The distcnsible pressure ring 8, which is preferably made of rubber or rubber and 10a fabric with circumferential folds 4 extendmg around its inner and outer circumference, 15 carried in an annular groove that 18 formed between the concentric side walls of a suit-- 5 able housing member 5 that is secured in place on the vehicle wheel 1 by the bolts 6 that extend through suitable apertures formed in a flange 7 that is formed on the housing.

The pressure ring 3 acts directly upon one race" 8 of a thrust bearing to transmit pressures through the thrust bearing to a second pressure ring 9 that is filled with liquid. The I chine screws 12. The thrust bearing race 13' that opposes the race 8 through a series of ball bearings 14, is also slidably carried in the bracket 10. The bearing race 13 and pres sure tube 9 against which it acts are relatively stationary whereas the pressure ring 3 and 3 bearing race 8 turn with the wheel 1. The ball bearings 14 serve to transmit the lateral thrust from the air inflated pressure ring 3 to the liquid filled pressure ring 9. The race members 8 and 13 may be of fibre, metal or other material since. the imposed pressure will not be great. If fibre is used, lubrication will be unnecessary. If metal is used it may be desirable to lubricate the parts with some lubricant that is not harmful to rubber or such other material as the pressure rings 3 and 9 are made from.

The liquid filled pressure ring 9 communicates with an indicating instrument 15 of any suitable character, through a flexible liquid filled tube 16 that exten wheel to any suitable mounting place for the indicator 15.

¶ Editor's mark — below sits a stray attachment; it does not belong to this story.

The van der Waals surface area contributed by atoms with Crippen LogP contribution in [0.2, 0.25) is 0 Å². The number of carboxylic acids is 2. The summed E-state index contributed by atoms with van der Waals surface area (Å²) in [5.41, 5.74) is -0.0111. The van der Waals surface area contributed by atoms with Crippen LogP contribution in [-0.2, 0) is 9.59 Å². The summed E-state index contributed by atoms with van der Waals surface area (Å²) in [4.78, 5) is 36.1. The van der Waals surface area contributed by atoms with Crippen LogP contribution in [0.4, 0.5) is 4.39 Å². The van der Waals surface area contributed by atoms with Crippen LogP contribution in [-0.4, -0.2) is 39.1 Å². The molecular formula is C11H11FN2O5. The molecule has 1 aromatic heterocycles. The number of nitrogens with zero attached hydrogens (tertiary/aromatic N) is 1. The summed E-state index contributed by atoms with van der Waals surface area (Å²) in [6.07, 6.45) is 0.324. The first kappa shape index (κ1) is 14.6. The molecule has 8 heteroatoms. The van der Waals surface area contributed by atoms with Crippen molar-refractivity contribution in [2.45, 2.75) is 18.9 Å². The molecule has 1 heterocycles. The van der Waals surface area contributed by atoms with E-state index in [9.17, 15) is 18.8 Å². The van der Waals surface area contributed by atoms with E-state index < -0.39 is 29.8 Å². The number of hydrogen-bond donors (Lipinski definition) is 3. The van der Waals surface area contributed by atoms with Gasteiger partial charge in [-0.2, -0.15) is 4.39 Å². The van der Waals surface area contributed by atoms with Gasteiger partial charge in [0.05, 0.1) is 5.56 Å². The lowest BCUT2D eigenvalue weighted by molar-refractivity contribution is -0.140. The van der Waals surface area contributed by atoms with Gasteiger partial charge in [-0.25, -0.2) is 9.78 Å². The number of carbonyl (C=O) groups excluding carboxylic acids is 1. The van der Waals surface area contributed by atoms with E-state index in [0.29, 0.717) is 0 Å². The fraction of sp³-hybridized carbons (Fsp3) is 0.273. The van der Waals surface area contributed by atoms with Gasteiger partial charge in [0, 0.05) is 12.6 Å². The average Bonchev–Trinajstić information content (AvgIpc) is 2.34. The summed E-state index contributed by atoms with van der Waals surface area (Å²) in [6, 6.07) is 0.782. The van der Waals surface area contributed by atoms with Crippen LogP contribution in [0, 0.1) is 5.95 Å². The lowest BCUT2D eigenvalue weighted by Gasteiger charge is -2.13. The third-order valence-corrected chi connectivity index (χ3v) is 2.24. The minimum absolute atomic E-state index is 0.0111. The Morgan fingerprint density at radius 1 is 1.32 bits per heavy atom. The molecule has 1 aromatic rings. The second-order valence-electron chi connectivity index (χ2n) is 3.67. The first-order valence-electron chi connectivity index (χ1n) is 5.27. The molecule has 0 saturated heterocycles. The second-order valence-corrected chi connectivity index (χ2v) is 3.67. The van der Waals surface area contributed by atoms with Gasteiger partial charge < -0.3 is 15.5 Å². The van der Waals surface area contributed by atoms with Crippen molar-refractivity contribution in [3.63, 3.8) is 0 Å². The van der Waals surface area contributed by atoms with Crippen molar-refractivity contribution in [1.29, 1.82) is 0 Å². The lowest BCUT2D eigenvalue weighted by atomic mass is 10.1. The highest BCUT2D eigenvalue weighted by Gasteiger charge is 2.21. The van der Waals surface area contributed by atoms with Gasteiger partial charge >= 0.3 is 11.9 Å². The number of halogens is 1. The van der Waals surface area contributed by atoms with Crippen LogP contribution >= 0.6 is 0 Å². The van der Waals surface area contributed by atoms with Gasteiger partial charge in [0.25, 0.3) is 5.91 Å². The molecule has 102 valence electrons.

The operation of this device will be readily understood. The thrust that is imposed on the moving bearing race 8 by the air inflated pressure ring 3 is irectly proportional to the inflating pressure of the tire with which the pressure ring communicates at all times through the tube 2. The thrust bearing in turn transmits this pressure to the liquid filled pressure ring 9 which communicates directly with the indicator 15 through tubular connection 16. The indicator dial is calibrated to show tire pressures directly thereon.

The liquid filled pressure ring 9 and indicator connections are responsive to minute movement of the bearing race 13 because of the incompressible nature of the liquid contained therein. On the other hand the air s from the vehicle filled pressure ring 3 is readily extensible and it will cause the bearing race 8 to follow up any relative lateral movement of the bearing race 13 to maintain the same pressure on the bearing race 13 regardless of movements th-erein'that may be caused by loose mechanical parts or by temperature changes in the volume of liquid in the system. For these reasons the indications of the instrument will be substantially free from temperature vari ations and loose mechanical connections.